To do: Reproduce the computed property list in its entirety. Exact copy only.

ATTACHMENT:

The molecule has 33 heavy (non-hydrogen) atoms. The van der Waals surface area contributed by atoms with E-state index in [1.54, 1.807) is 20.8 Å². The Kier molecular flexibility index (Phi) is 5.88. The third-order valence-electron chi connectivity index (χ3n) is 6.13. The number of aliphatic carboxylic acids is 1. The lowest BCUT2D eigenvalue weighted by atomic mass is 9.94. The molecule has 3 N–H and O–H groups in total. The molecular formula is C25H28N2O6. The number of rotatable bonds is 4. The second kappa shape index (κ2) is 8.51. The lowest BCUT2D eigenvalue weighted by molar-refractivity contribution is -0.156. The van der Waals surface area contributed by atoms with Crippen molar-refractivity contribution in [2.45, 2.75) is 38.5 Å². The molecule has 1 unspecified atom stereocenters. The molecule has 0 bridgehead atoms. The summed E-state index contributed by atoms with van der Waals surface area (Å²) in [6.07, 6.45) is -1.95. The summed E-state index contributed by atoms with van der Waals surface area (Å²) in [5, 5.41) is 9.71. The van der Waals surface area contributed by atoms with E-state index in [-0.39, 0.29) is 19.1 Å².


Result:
The molecule has 33 heavy (non-hydrogen) atoms. The van der Waals surface area contributed by atoms with E-state index in [1.54, 1.807) is 20.8 Å². The Kier molecular flexibility index (Phi) is 5.88. The third-order valence-electron chi connectivity index (χ3n) is 6.13. The number of aliphatic carboxylic acids is 1. The lowest BCUT2D eigenvalue weighted by atomic mass is 9.94. The molecule has 3 N–H and O–H groups in total. The molecular formula is C25H28N2O6. The number of rotatable bonds is 4. The second kappa shape index (κ2) is 8.51. The lowest BCUT2D eigenvalue weighted by molar-refractivity contribution is -0.156. The van der Waals surface area contributed by atoms with Crippen molar-refractivity contribution in [2.45, 2.75) is 38.5 Å². The molecule has 1 unspecified atom stereocenters. The molecule has 0 bridgehead atoms. The summed E-state index contributed by atoms with van der Waals surface area (Å²) in [6.07, 6.45) is -1.95. The summed E-state index contributed by atoms with van der Waals surface area (Å²) in [5, 5.41) is 9.71. The van der Waals surface area contributed by atoms with E-state index in [-0.39, 0.29) is 19.1 Å².